Richard Lagow took his last final of the semester on Thursday morning.
In between his academic work this month, Lagow completed studies of a different kind.
At the behest of his recently-promoted position coach Shawn Watson, the junior quarterback took time to review all 16 of his interceptions from the regular season. With plenty of downtime leading into the Dec. 28 Foster Farms Bowl matchup with No. 19 Utah, Lagow wanted to understand his flaws.
So he sat in front of the screen and reviewed each of those errors, seeking to learn what went wrong and how those issues can be fixed ahead of the final game of the year.
“That was big,” Lagow said, “just looking back and learning from all those.”
Lagow is second in the Big Ten with 264.5 passing yards per game and is third with 19.9 completions per contest.
But he was also second in picks.
The film work provided clarity about those mistakes. Lagow found his errors were fixable, noticing little things that can be honed and corrected. With the intensity of practices ramping up and the team set to depart for Santa Clara, Calif. on Friday, that is what Lagow has aimed to do.
“It wasn’t anything like one huge issue,” Lagow said. “It was just something little here or something little there that was easy to clean up.”
Working with Watson has helped, too.
Watson, a former offensive coordinator at Texas, Louisville, Nebraska and Colorado, spent the past nine months serving as a quality control coach for the Hoosiers. He’s also previously specialized in mentoring quarterbacks, like he did with Teddy Bridgewater during his three seasons on the Cardinals’ staff.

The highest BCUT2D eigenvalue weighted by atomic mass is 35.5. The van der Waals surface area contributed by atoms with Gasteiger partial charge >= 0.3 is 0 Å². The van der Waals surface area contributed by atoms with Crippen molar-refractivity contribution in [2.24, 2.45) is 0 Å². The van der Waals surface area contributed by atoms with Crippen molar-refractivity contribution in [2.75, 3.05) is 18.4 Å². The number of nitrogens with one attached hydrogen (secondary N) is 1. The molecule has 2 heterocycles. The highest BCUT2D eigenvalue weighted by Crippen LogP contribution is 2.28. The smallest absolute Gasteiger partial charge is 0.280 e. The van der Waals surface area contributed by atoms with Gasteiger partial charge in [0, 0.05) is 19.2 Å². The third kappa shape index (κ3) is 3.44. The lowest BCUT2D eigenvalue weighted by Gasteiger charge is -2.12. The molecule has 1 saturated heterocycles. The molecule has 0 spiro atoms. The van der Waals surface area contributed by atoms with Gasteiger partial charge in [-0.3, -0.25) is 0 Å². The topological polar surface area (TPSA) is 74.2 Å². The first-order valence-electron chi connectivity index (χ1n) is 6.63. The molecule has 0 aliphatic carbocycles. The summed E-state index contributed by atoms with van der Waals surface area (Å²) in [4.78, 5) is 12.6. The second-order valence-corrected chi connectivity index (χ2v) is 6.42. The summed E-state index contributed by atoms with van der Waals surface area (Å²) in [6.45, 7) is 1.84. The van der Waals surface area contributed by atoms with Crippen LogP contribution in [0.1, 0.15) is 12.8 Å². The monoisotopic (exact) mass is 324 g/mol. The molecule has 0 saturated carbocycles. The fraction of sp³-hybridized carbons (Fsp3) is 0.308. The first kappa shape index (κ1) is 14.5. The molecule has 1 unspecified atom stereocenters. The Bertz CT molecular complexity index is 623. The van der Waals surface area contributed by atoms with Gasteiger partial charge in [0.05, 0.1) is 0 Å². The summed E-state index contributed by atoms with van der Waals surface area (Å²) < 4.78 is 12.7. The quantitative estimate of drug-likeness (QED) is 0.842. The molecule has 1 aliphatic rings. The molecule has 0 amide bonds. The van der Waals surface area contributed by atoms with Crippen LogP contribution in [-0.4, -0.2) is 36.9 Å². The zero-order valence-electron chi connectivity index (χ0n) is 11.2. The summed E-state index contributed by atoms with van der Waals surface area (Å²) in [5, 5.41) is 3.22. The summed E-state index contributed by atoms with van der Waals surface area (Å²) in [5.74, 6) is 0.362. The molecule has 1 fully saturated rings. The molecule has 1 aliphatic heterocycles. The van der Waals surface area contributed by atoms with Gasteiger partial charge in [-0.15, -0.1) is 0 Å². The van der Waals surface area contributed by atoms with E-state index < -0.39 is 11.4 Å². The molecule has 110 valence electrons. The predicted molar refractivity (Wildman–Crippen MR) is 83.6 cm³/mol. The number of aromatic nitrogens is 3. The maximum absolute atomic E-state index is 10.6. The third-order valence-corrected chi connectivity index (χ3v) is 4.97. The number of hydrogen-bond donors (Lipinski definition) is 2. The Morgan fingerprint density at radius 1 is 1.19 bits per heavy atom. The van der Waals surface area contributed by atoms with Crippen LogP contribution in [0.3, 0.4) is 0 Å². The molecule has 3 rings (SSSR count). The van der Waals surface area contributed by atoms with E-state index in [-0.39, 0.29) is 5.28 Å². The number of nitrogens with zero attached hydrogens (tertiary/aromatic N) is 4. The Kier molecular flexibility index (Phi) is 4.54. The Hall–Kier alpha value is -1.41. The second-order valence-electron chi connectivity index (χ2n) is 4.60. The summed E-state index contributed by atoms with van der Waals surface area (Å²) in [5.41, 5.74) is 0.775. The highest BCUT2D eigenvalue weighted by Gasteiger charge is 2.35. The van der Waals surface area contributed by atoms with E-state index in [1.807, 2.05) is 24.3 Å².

Lagow said Watson’s tutelage has helped his growth this month. Prior to former coach Kevin Wilson’s departure on Dec. 1, while Watson served in a background, non-coaching role, offensive coordinator Kevin Johns functioned as both the quarterbacks and receivers coach.
Freeing Johns to spend more time with receivers has allowed Watson to dedicate time to more details of the quarterback position.
The two men, player and coach, have already formed a nice bond.
“(Previously) he was just a calming voice, really,” Lagow said. “That was the biggest role he played for me on Saturdays, at least. He’d get on the headset or something and talk about, ‘You’re good. Calm down.’ Even in practice, that’s kind of his mentality. He comes off like that. He’s not real loud. He doesn’t scream or anything like that. He’s just a really calm guy. he’s easy to listen to and he’s easy to take corrections from because he’s good at that.”
Accepting constructive criticism is what Lagow wants from this month, which affords the IU starting quarterback and his teammates extra practice time to continue working.
Under new coach Tom Allen, Indiana spent the first couple weeks of this month recharging and focusing solely on themselves. Allen didn’t want to dedicate an entire month toward preparing for the Utes for fear of getting stale.
So the period of self-reflection seemed to be time well spent for everybody, Lagow included.
Lagow’s regular season was defined by crests and troughs, including five games that saw him throw multiple interceptions. He was picked five times against Wake Forest, three times against Purdue and twice each against Nebraska, Northwestern and Rutgers.
He flashed impressive arm strength at times, but too frequently missed open receivers and appeared erratic in critical situations.
When he was on the mark, however, he could be brilliant.
Indiana will hope that version of Lagow appears for four quarters against Utah next week, and after spending the past couple weeks tending to himself, Lagow feels he can deliver.
He’s not alone.
“You can definitely see that he’s matured a lot over the season,” receiver Nick Westbrook said. “These practices have really shown it.”